an ultrasonic transmitter for producing ultrasound upon excitation by an electronic signal;
transmitter exciting means responsive to the electronic signal from said encoder means for periodically exciting said ultrasonic transmitter to produce pulses of ultrasound at various locations around a circumference of a tire;
an ultrasonic receiver for receiving ultrasound and producing an electronic signal in response thereto, said ultrasonic receiver being spaced from said ultrasonic transmitter to permit a single wall of a tire to pass there between;
signal processing means for receiving the electrical signal form said ultrasonic receiver, for measuring values of the received electronic signal which characterize the transmission of ultrasound through a wall of a tire during a time interval that continues after the ultrasonic transmitter ceases applying ultrasound to the wall of a tire, and for storing said measured values; and
data processing means for retrieving the measured values stored by said signal processing means, for determining characteristics of the transmission of ultrasound through a wall of a tire from said measured values at a plurality of locations distributed circumferentially about a tire, and for identifying defective locations on a tire form the characteristics of the ultrasound transmitted through a wall of a tire.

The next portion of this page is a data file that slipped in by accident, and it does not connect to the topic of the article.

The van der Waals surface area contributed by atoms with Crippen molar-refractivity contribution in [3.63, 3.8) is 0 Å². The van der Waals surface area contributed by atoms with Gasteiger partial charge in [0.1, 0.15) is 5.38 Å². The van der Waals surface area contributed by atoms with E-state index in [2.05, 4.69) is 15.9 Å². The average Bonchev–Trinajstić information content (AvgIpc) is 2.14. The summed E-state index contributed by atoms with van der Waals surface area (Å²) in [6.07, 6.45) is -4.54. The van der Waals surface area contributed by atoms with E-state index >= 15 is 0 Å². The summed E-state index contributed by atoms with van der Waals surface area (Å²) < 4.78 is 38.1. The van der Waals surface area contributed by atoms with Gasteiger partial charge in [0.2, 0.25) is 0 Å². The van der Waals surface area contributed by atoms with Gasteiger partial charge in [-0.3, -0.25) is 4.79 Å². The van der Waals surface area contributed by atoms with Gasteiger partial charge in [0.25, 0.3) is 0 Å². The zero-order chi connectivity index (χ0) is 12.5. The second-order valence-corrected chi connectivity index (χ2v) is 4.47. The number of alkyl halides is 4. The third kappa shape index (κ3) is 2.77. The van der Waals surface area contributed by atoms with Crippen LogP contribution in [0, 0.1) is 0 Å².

Description

This is a continuation of co-pending application Ser. No. 07/336,324 filed on Apr. 12, 1989, now abandoned.

BACKGROUND OF THE INVENTION

1. Field of the Invention

The present invention relates generally to nondestructive tire testing and, more particularly, to the use of ultrasound for nondestructive tire inspection and testing.

2. Description of the Prior Art